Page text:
Do you want to feel like you got a ton of stuff done at the end of the day?
Do you want to make steady progress toward your life goals?
Of course you do!
The key to achieving this is to work off a daily to-do list and to make sure the tasks you put on your list are tasty tasks.
A tasty task is a task that is so well written that you almost can’t resist doing it.
One key feature of any tasty task is that the task will take you no longer than 1 hour to complete! And if you struggle with procrastination and/or staying focused for long periods of time, your maximum task length should be smaller still — closer to 30min.
This sounds easy enough in theory. But many people struggle with creating small tasks.
If you have a huge task on your to-do list right now and are wondering how to make tiny bite-sized tasks out of it, this guide is for you!
How to break down a large task into small tasks
A step by step guide
Each of the following steps will help you break your large task into smaller pieces, each being a nice action step you can act on right away when you see it on your to-do list.
1) Define: project or task?
First, let’s think about if our “task” is really a project. It’s wise to make a clear distinction between tasks and projects.
A task is something you can do more or less in one sitting. If something takes you several months/weeks, multiple days or even the better part of a day it is best to think of your “task” as a project.
You might associate the word project with something from the corporate world or school. But almost anything we want to do and achieve can be thought of as a project. And it is actually a really good idea to turn most goals into projects!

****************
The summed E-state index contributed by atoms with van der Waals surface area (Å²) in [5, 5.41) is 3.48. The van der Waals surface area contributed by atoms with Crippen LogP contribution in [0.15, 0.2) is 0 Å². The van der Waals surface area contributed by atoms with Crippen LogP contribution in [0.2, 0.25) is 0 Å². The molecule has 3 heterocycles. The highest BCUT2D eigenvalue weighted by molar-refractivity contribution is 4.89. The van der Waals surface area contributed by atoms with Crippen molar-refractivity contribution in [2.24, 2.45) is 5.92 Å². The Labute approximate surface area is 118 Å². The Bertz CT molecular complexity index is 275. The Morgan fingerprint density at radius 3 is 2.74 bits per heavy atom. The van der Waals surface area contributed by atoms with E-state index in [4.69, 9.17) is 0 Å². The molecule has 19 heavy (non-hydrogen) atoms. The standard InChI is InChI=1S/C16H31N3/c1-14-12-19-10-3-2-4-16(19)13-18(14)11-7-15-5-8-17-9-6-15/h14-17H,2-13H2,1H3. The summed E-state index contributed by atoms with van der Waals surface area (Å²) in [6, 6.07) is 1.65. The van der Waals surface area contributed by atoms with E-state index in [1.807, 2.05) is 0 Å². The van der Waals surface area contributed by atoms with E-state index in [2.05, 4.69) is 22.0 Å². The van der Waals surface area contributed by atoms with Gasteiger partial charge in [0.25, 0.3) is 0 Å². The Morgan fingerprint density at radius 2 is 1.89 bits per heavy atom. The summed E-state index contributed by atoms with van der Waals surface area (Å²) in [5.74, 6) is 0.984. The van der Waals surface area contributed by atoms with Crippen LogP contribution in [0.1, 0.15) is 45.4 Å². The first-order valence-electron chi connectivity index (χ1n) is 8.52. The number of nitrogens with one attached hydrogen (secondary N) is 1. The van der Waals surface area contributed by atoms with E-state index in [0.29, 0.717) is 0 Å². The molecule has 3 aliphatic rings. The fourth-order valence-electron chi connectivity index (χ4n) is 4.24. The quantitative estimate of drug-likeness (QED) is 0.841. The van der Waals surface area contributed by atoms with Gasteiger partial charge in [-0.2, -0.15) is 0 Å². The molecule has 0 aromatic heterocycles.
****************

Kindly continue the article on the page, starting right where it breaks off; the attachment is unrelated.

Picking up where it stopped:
So, is your task really a project? If so, continue to step 2.
If your task is not a project, but rather just a really long task, then skip ahead to step 3.
2) Break a large project into milestones
If your giant task turned out to be a project, let’s check if your project is so large that it should be broken down further into individual milestones.
Here are two general rules to follow when it comes to milestones:
- If a project spans multiple months of work, create monthly milestones.
- If a project spans multiple weeks of work, create weekly milestones.
There are different ways to break a project into milestones and the best way depends on the nature of the project. But it is always important to clearly define what reaching a milestone entails.
Here are a few ways a large project can be broken down into smaller subprojects (aka milestones):
- different phases (e.g. when creating something: planning, producing, testing/refining)
- different categories (e.g. when planning a party: entertainment, food, invites)
- different parts (e.g. when cleaning your house: living room, bathroom, bedroom)
At this step you don’t have to think about all the tasks inside the project yet. You are just trying to break the project down into smaller chunks which will make it easier to think of all the action steps involved.
3) List out the steps
Take your large task or project and envision the individual steps you will do to finish the project. Write each one down.
Don’t worry too much yet if the steps are too long or short. Just write every step down in a brainstorm kind of way.
If you are struggling with thinking of concrete action steps, it could be a sign that you are not familiar enough with the type of project or task and need more info.